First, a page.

May 22 reflection by Deacon Len

Friday, 6th week of Easter 05/22/20

You will grieve, but your grief will become joy.”

I coached swimming for over 30 years.  I have coached athletes of all levels from six year-olds trying to make it across the pool without stopping to an Olympic gold medalist.  There is great joy in seeing these athletes work toward and accomplish their goals.  I take no credit for their accomplishments, because I can’t make them successful.  My role was to remind them of their individual goals and guide them toward what it takes to get there.

To me it was always important that the athletes focused on their own desires and goals, not what their parents, friends or coaches wanted for them.  This is important because it’s not always easy and fun.  Sometimes it’s difficult, unpopular, painful, frustrating, lonely, uncertain and often discouraging.  Often it would be much easier to chuck it all away and go with the popular crowd to whatever fad or current event was all the rage.

And when times are tough, you might be able to hang in there if this is what YOU truly want.  But, if you are doing this because someone else thinks you should, FORGET IT!

I watched athletes give up sugary treats and beverages, Friday night football games, Homecoming events, dances, family vacations, sleep overs and a host of other inviting activities so as not to interrupt their preparation for that peak athletic performance that might be weeks or months into the future.  Athletes often wonder if it’s all worth it or if they can continue to endure.  

That’s when I need remind them that this is something THEY wanted.  No one can make them do it and no one can do it for them.  It’s truly up to them.  Only the athletes who truly believed, and understood it was up to them to succeed or fail could withstand the temptation to make an exception.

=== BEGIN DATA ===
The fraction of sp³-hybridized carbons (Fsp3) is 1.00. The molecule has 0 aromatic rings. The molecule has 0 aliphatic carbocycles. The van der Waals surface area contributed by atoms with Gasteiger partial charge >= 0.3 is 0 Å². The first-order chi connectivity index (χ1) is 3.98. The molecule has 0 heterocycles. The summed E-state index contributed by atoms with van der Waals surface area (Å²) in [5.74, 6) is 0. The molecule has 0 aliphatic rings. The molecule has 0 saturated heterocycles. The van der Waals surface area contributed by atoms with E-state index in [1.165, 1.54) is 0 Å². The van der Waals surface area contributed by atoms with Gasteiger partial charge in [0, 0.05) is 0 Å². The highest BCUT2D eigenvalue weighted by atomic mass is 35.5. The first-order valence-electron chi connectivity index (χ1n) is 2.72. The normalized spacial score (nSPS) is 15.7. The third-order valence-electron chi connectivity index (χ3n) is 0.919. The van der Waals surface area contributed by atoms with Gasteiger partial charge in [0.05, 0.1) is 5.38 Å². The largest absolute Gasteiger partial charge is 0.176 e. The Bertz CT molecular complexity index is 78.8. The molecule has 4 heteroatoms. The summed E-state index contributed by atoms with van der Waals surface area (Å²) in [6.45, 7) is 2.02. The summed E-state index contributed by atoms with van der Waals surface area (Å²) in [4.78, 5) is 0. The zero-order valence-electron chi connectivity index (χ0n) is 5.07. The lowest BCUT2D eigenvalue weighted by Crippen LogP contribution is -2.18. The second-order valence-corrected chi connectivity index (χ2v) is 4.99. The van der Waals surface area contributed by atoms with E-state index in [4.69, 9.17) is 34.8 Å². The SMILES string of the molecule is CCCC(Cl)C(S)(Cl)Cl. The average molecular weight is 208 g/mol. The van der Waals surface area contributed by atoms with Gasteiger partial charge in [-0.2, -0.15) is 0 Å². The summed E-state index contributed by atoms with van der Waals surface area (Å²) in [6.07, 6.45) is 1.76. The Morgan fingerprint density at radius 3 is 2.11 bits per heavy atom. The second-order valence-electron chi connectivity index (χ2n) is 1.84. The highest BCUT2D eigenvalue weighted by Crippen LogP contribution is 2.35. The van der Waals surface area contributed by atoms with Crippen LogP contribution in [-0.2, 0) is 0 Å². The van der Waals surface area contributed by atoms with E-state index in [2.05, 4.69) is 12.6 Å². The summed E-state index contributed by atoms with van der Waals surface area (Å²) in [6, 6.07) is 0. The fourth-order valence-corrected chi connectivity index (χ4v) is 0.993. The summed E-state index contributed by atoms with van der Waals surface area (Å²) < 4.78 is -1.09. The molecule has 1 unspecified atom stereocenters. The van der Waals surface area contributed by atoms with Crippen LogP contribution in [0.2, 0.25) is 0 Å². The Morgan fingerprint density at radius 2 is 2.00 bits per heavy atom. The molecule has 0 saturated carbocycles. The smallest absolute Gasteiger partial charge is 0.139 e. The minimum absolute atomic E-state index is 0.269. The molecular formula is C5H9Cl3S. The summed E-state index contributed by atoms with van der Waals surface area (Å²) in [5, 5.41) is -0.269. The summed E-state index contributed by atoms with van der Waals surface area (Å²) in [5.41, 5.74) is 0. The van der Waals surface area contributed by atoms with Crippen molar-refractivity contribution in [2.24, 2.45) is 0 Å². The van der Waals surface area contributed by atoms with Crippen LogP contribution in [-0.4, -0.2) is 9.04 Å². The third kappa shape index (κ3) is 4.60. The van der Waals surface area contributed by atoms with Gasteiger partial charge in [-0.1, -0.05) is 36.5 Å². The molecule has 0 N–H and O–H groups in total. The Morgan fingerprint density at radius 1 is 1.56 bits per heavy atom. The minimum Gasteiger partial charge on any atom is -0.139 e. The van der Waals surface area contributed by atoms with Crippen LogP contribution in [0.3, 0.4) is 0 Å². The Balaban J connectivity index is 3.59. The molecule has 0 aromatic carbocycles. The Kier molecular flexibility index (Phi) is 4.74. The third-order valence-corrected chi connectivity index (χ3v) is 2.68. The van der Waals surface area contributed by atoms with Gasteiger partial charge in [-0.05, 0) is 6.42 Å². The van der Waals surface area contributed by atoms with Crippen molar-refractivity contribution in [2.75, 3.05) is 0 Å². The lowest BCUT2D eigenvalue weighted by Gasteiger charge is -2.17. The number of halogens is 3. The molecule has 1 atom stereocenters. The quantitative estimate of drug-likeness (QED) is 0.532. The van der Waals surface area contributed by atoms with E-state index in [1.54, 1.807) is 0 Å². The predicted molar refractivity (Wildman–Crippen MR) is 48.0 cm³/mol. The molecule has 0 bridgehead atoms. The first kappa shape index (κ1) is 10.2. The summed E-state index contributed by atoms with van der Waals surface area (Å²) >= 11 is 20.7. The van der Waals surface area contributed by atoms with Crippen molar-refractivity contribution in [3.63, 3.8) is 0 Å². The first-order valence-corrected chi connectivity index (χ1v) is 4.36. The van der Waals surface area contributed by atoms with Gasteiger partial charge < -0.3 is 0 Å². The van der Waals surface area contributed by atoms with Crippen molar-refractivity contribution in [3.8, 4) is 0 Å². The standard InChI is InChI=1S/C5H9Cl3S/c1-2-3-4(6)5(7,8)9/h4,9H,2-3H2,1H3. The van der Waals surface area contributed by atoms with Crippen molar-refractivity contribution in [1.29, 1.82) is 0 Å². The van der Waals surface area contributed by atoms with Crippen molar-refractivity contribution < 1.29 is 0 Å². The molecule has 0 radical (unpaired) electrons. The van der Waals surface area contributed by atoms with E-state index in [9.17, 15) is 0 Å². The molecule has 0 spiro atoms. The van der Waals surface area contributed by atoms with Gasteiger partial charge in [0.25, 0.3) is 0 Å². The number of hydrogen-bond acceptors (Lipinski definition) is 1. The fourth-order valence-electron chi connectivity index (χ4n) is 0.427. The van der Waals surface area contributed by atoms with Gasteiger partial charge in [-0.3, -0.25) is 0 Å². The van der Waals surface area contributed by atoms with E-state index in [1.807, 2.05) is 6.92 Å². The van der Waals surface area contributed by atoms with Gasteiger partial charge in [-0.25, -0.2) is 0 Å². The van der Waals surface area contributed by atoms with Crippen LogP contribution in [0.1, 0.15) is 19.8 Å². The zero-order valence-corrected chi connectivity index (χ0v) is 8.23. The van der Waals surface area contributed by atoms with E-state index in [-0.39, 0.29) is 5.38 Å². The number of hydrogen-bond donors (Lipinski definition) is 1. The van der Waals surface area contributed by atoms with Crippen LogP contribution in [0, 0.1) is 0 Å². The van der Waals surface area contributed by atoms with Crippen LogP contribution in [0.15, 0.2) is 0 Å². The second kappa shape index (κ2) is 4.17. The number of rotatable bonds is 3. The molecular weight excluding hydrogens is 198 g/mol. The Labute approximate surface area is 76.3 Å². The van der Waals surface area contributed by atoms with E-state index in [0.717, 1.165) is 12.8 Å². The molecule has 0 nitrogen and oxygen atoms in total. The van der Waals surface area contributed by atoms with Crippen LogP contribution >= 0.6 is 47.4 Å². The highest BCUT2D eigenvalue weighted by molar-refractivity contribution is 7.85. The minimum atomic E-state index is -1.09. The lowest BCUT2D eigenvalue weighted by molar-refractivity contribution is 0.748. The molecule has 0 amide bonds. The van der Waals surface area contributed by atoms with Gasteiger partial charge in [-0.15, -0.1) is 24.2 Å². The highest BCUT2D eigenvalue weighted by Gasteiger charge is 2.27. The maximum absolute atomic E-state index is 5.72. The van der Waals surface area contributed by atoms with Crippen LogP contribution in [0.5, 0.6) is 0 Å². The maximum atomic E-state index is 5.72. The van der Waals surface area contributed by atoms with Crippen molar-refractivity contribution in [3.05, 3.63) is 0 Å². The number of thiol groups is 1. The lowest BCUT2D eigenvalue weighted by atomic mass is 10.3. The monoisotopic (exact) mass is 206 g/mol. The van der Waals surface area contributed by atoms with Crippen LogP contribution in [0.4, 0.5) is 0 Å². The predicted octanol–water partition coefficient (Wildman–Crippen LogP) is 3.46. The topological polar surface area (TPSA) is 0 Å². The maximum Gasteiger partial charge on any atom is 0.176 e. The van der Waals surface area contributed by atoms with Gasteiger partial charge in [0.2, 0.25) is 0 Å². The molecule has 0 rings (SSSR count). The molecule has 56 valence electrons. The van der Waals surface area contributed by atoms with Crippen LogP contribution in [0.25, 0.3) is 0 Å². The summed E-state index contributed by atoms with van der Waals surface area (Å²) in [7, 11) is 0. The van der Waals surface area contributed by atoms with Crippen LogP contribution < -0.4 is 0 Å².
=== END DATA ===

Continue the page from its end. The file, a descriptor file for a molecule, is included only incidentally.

But then, one day it happens: The end of the season comes and that great swim or swims that they sacrificed and worked so hard for happens.  That experience and the joy that is the result of all of the sacrifice and hard work is finally worth it.  I wonder if the success would be so sweet without all of the sacrifice, the struggle and the difficulty.  Would there be joy if it was easy?  I would say no.  Why?  Because everyone would be doing it.  If it was easy, everyone would be an elite athlete, maybe even an Olympian.  There would be no glory in success.  It would be casual and boring.

This is the message of our recent Gospel readings.  Yes, it’s difficult and that’s what makes it worth it.  Nothing worthwhile comes easy.  Nothing that gives us great satisfaction comes without great sacrifice and suffering.

During the past few weeks our daily Gospel readings have been predominantly from The Gospel of John.  These Easter season readings are meant to encourage us and remind us to focus our attention on the Resurrection and the next life, not on the worries and stresses of THIS life.  The Lord, being a good coach knows it’s difficult and sometimes it feels like more than we can handle, but He wants us to keep our eyes on the big prize.

If we go back two weeks, we were in chapter 14, “Do not let your heart be troubled.”  Last week in chapter 15 we were told, “Love one another as I love you.”  This week in chapter 16 the message changes a little, “You will grieve, but your grief will become joy.”  This is to remind us that just like the athlete, it’s not always easy and fun.  No, it’s unpopular, painful, frustrating, lonely, uncertain and often discouraging.  But our focus, just like that of the athlete, is on the end prize when our grief will become joy.  The struggle is real, but so is Heaven.  When the path seems too difficult or the load is too great, it is then that we should know that it will all be worth it.

Let’s take time today to pray for each other.  Let’s pray for Fr. Jeremiah as he moves on to a new ministry and thank the Lord for his service to St. Raphael.  Let’s pray for Fr. John as he prepares to move to a new assignment, and thank the Lord for all Fr. John has given to us.  Let’s pray for Fr. Dan as he leads us through the process of returning to our celebrations in the church.  And let us give thanks to the Lord, for He is Good!

Deacon Len